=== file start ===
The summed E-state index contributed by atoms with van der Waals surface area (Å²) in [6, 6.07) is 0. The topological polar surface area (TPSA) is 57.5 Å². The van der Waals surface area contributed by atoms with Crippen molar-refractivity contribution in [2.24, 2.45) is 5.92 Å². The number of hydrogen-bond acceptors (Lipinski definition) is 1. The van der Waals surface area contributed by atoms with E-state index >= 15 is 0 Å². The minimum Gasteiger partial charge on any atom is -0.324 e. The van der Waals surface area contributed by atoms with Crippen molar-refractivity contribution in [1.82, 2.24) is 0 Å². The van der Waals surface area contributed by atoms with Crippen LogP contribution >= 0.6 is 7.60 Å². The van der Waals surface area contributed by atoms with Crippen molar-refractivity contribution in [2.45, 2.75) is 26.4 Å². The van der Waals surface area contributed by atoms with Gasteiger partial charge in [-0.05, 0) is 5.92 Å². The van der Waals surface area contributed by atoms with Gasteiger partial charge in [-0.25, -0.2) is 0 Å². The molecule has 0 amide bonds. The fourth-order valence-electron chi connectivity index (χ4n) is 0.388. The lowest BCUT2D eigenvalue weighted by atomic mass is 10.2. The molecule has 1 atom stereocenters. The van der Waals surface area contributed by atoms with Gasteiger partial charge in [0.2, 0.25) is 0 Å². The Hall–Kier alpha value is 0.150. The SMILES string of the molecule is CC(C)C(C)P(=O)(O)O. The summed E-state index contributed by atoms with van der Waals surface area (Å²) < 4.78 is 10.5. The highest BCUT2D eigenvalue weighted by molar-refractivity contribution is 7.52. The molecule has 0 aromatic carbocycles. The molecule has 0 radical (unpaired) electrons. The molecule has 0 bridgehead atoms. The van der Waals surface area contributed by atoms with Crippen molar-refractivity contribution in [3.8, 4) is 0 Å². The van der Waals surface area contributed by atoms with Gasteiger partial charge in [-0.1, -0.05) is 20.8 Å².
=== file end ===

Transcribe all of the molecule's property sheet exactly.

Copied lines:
The summed E-state index contributed by atoms with van der Waals surface area (Å²) in [6, 6.07) is 0. The topological polar surface area (TPSA) is 57.5 Å². The van der Waals surface area contributed by atoms with Crippen molar-refractivity contribution in [2.24, 2.45) is 5.92 Å². The number of hydrogen-bond acceptors (Lipinski definition) is 1. The van der Waals surface area contributed by atoms with E-state index >= 15 is 0 Å². The minimum Gasteiger partial charge on any atom is -0.324 e. The van der Waals surface area contributed by atoms with Crippen molar-refractivity contribution in [1.82, 2.24) is 0 Å². The van der Waals surface area contributed by atoms with Crippen LogP contribution >= 0.6 is 7.60 Å². The van der Waals surface area contributed by atoms with Crippen molar-refractivity contribution in [2.45, 2.75) is 26.4 Å². The van der Waals surface area contributed by atoms with Gasteiger partial charge in [-0.05, 0) is 5.92 Å². The van der Waals surface area contributed by atoms with Gasteiger partial charge in [-0.25, -0.2) is 0 Å². The molecule has 0 amide bonds. The fourth-order valence-electron chi connectivity index (χ4n) is 0.388. The lowest BCUT2D eigenvalue weighted by atomic mass is 10.2. The molecule has 1 atom stereocenters. The van der Waals surface area contributed by atoms with Gasteiger partial charge in [0.2, 0.25) is 0 Å². The Hall–Kier alpha value is 0.150. The SMILES string of the molecule is CC(C)C(C)P(=O)(O)O. The summed E-state index contributed by atoms with van der Waals surface area (Å²) < 4.78 is 10.5. The highest BCUT2D eigenvalue weighted by molar-refractivity contribution is 7.52. The molecule has 0 aromatic carbocycles. The molecule has 0 radical (unpaired) electrons. The molecule has 0 bridgehead atoms. The van der Waals surface area contributed by atoms with Crippen molar-refractivity contribution in [3.8, 4) is 0 Å². The van der Waals surface area contributed by atoms with Gasteiger partial charge in [-0.1, -0.05) is 20.8 Å².